Is an unproven medical treatment appropriately awarded in damages?

  • Newsletter Article
  • Published 15.09.2020
Parkin v Amaca Pty Ltd (Formerly James Hardie & Coy Pty Ltd) (WASC 2020)

Key Takeaways 

In Parkin v Amaca Pty Ltd (Parkin), the WASC held that Keytruda therapy, a type of immunotherapy which has not been proven to be effective in mesothelioma cancers, is compensable on the basis that the treatment is reasonably required, and the cost of such treatment is not disproportionate to its benefits. 

Brief Facts

The plaintiff is a 63-year-old woman who was exposed to asbestos while assisting in the construction of an extension to her family home using asbestos cement sheets in the 1970s and 1980s. The plaintiff was diagnosed with mesothelioma in October 2019.

Liability was admitted by the defendant with the matter confined to whether immunotherapy (received concurrently with chemotherapy) was reasonably required. The quantum of damages for pain and suffering and gratuitous services was also in dispute.

The plaintiff commenced immunotherapy in the form of Keytruda in February 2020 on the recommendation of her treating oncologist. From that time, her sister with whom she lives was alleged to have performed all domestic duties and assisted the plaintiff with daily living tasks.

Judgment

Le Miere J in the WASC assessed the plaintiff’s damages in the sum of $1,041,480. In reaching his decision, Le Miere J considered the following three issues:

Issue one – medical treatment for combined chemotherapy and immunotherapy

The plaintiff gave evidence that immunotherapy (Keytruda treatment) benefited her and improved her wellbeing. The plaintiff’s oncologist gave evidence that following the Keytruda treatment the plaintiff’s pleural disease was stable and the pleural effusion was subsiding.

The defendant submitted that the plaintiff’s claim was not supported by medical evidence, and that the plaintiff must prove there is some reasonable therapeutic or medical benefit for the treatment.

Le Miere J determined that the treatment was reasonably required in respect of the plaintiff’s mesothelioma. He considered it appropriate for the following reasons:

  • The treatment serves a purpose. It is not (presently) a standard first line treatment for mesothelioma but the medical research presented demonstrates that the treatment has a greater capacity to reduce the progression of the disease than alternative treatment by conventional chemotherapy alone.  
  • While the cost is significantly greater than chemotherapy alone, it is not disproportionate to its benefits given the nature and effect of mesothelioma, and the capacity of the treatment to reduce the progression of the disease and improve wellbeing.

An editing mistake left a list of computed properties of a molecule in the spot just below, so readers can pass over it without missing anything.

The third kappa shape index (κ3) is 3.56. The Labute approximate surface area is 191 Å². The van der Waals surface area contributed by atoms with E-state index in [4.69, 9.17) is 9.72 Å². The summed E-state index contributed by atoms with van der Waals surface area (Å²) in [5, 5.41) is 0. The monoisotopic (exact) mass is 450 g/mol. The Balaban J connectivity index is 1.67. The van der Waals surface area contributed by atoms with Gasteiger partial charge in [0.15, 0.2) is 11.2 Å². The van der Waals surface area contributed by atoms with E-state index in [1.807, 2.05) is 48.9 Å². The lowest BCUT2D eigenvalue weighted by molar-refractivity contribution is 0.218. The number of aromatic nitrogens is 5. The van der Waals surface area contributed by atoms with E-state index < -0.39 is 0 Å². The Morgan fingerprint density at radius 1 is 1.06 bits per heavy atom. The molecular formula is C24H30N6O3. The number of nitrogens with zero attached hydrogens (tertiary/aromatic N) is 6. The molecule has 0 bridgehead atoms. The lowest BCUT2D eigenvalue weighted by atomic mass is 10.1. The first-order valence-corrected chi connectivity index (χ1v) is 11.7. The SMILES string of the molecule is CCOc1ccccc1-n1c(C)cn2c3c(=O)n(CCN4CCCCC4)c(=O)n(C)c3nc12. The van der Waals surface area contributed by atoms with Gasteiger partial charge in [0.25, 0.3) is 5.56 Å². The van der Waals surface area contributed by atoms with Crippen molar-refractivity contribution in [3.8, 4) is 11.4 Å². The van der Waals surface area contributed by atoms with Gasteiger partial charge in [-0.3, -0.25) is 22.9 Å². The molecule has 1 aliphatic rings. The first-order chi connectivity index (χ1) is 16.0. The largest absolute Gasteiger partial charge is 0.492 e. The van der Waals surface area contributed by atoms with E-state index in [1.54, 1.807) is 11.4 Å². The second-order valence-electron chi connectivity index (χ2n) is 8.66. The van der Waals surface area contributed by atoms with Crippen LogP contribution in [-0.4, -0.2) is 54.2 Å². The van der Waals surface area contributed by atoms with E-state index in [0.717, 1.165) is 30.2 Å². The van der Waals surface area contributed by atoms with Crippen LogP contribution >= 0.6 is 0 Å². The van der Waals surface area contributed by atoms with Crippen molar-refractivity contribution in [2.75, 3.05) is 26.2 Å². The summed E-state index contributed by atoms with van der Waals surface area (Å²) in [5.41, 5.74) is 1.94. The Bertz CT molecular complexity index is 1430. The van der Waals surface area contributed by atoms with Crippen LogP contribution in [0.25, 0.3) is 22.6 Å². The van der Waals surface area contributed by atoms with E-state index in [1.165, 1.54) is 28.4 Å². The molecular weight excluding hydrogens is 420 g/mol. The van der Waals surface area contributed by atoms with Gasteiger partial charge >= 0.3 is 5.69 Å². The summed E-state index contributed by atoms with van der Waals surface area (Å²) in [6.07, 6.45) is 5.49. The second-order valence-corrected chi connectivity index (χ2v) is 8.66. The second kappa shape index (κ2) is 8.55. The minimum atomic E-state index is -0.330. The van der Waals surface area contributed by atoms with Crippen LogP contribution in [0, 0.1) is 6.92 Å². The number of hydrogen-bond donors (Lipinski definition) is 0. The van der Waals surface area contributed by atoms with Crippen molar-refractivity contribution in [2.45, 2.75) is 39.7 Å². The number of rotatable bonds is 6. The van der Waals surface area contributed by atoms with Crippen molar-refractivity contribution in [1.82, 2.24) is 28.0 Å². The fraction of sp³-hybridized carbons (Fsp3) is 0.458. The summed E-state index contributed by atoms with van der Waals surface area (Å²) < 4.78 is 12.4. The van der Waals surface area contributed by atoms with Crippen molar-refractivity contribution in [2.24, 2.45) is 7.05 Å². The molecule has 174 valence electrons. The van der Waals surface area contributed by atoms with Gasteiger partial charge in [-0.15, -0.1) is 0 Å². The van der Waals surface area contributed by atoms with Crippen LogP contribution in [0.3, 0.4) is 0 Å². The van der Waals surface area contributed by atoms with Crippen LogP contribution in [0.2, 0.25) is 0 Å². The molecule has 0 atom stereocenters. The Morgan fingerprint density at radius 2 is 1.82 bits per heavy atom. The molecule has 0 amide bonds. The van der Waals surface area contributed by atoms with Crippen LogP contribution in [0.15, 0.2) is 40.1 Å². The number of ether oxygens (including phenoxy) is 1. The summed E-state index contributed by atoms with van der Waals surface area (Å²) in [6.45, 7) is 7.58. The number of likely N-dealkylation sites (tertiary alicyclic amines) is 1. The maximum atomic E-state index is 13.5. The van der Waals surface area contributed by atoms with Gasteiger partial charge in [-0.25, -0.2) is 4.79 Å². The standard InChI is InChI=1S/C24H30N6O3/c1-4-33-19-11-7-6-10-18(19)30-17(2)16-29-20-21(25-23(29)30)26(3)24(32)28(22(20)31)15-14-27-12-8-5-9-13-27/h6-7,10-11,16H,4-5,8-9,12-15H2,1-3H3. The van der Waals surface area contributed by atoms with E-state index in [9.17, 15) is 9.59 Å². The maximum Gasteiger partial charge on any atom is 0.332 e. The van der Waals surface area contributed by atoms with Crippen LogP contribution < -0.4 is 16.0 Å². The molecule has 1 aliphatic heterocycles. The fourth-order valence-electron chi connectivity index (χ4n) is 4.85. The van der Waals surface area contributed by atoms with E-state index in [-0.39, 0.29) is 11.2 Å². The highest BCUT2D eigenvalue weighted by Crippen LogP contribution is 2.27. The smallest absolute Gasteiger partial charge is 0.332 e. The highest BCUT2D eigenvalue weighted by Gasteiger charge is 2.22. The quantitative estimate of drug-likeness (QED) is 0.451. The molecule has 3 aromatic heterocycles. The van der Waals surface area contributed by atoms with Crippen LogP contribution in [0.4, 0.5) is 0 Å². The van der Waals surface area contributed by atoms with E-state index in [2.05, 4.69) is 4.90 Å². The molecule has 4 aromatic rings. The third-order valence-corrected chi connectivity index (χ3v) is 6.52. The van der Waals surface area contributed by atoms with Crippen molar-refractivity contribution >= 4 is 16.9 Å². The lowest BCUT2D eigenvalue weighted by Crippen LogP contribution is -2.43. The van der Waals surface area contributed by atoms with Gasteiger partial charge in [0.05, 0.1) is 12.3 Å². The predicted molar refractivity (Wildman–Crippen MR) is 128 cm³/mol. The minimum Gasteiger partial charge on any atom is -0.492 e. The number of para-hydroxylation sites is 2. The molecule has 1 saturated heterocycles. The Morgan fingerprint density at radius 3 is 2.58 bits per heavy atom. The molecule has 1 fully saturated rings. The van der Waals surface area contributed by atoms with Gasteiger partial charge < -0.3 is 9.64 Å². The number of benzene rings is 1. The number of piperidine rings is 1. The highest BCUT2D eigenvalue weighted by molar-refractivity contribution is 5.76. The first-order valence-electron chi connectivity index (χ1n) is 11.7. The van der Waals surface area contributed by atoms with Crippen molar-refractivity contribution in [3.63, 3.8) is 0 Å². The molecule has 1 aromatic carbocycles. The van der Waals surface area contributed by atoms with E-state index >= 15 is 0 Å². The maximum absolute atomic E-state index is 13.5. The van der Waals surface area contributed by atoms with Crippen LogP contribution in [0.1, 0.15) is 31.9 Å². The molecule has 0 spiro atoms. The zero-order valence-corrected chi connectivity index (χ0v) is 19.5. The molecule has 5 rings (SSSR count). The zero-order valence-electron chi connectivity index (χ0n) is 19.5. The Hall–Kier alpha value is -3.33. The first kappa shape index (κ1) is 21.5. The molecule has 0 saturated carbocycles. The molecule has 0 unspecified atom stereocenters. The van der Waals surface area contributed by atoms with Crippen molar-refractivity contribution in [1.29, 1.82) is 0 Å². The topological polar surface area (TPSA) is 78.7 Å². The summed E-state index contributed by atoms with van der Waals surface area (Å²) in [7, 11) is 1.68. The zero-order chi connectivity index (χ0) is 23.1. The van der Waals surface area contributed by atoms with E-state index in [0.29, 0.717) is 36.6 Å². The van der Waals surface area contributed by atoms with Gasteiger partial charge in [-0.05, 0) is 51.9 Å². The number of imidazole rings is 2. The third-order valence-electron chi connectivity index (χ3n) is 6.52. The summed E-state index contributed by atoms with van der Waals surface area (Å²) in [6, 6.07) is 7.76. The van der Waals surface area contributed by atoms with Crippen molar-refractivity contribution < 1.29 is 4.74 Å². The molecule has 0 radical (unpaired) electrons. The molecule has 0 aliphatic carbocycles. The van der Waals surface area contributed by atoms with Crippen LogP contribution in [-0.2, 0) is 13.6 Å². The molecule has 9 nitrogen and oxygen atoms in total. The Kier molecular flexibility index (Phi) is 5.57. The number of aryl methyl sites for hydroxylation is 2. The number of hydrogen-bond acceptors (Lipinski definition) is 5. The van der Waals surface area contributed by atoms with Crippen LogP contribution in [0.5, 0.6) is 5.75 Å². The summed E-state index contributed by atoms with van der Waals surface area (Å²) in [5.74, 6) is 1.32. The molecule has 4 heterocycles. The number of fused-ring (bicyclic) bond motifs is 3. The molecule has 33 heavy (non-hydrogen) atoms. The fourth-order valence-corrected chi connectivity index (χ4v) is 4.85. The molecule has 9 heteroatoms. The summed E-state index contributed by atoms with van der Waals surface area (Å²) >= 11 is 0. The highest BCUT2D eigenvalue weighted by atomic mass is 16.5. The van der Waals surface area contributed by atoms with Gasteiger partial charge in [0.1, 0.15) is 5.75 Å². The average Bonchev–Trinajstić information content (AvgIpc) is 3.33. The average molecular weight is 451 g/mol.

Issue two - gratuitous services

The defendant submitted that whilst emotional or psychological support may be of comfort, there is no appropriate expert evidence that the plaintiff had a need for such supervision and care.

His Honour considered Van Gervan v Fenton (CLR 1992) in which the High Court considered ‘protective attention’ was a service, and that constant care and attention provided by (in that case) the plaintiff’s wife as the provision of services. 

Le Miere J found that the supervision or protective attention provided to the plaintiff by her sister was a compensable gratuitous service.

Issue three – general damages for pain and suffering

The plaintiff referred to a number of cases from NSW and WA assessing the plaintiff’s damages in the sum of within a range of $350,000 to $400,000. 

The defendant referred to Lowes v Amaca Pty Ltd (WASC 2011) which awarded the plaintiff $250,000 by drawing on cases from the WASC and the NSW DDT.

Le Miere J observed that Lowes was decided almost 10 years ago and awards of damages have increased significantly since then.

The defendant referred the Court to the decision in Kennedy v CIMIC Group Limited and CPB Contractors Pty Ltd (NSWDDT 2020), in which Scotting J determined damages in regard to a defendant in NSW and WA, saying:

In my view there should be general consistency between the awards of general damages between the defendants because they have resulted in the same indivisible damage. In assessing the appropriate award of general damages I am applying the common law of Australia, as modified by s10A.  

Ultimately, Le Miere J determined that the court must have regard to the particular circumstances of the plaintiff when awarding general damages. In this instance, he considered that the impact of mesothelioma on the plaintiff had ‘shattered’ her life and awarded $360,000 as an appropriate award for damages.

Implications

Parkin paves the way for litigants to claim damages for out of pocket medical expenses on experimental treatments. Le Miere J awarded damages for the Keytruda procedures undertaken by Ms Parkin, and found that treatment costs are to be determined on a case-by-case basis. The Parkin decision is likely to result in an increase in claims for out of pocket expenses for immunotherapy treatments such as Keytruda therapy, particularly in Western Australia. In New South Wales, medical expense claims for Keytruda therapy are not eligible for reimbursement by icare Dust Diseases Care which operates to cover the out of pocket and medical expenses of workers exposed to asbestos dust and fibre in the course of NSW employment. 

The damages awarded in Parkin set a new high water mark for general damages in a mesothelioma claim in Western Australia. The decision brings Western Australia into line with other Australian jurisdictions in terms of awards for general damages in mesothelioma claims. 
 

Lian Chami

Partner

P: 02 8257 5824

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